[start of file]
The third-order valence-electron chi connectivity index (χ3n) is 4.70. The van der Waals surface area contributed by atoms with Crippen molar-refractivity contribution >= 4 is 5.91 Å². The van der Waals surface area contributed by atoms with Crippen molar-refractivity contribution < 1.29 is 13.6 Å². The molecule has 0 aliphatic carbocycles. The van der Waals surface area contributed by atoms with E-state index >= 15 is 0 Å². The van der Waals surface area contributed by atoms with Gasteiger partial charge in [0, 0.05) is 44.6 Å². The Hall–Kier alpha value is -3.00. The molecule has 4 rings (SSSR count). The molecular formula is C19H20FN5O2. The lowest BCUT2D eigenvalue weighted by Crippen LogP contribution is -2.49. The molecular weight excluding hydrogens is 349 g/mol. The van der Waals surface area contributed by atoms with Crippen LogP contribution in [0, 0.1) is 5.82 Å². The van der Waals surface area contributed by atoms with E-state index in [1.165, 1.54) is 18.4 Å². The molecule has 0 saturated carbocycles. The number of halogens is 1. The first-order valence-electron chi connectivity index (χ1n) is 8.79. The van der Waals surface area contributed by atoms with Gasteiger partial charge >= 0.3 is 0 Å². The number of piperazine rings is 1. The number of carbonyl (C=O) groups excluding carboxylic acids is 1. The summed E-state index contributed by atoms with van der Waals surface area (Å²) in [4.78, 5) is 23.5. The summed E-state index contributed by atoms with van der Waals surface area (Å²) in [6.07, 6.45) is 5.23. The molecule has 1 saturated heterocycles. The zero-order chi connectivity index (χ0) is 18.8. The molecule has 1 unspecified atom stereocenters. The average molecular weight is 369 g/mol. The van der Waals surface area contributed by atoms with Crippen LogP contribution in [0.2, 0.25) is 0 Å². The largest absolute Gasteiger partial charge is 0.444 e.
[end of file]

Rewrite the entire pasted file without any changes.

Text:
The third-order valence-electron chi connectivity index (χ3n) is 4.70. The van der Waals surface area contributed by atoms with Crippen molar-refractivity contribution >= 4 is 5.91 Å². The van der Waals surface area contributed by atoms with Crippen molar-refractivity contribution < 1.29 is 13.6 Å². The molecule has 0 aliphatic carbocycles. The van der Waals surface area contributed by atoms with E-state index >= 15 is 0 Å². The van der Waals surface area contributed by atoms with Gasteiger partial charge in [0, 0.05) is 44.6 Å². The Hall–Kier alpha value is -3.00. The molecule has 4 rings (SSSR count). The molecular formula is C19H20FN5O2. The lowest BCUT2D eigenvalue weighted by Crippen LogP contribution is -2.49. The molecular weight excluding hydrogens is 349 g/mol. The van der Waals surface area contributed by atoms with Crippen LogP contribution in [0, 0.1) is 5.82 Å². The van der Waals surface area contributed by atoms with E-state index in [1.165, 1.54) is 18.4 Å². The molecule has 0 saturated carbocycles. The number of halogens is 1. The first-order valence-electron chi connectivity index (χ1n) is 8.79. The van der Waals surface area contributed by atoms with Gasteiger partial charge >= 0.3 is 0 Å². The number of piperazine rings is 1. The number of carbonyl (C=O) groups excluding carboxylic acids is 1. The summed E-state index contributed by atoms with van der Waals surface area (Å²) in [4.78, 5) is 23.5. The summed E-state index contributed by atoms with van der Waals surface area (Å²) in [6.07, 6.45) is 5.23. The molecule has 1 saturated heterocycles. The zero-order chi connectivity index (χ0) is 18.8. The molecule has 1 unspecified atom stereocenters. The average molecular weight is 369 g/mol. The van der Waals surface area contributed by atoms with Crippen LogP contribution in [0.2, 0.25) is 0 Å². The largest absolute Gasteiger partial charge is 0.444 e.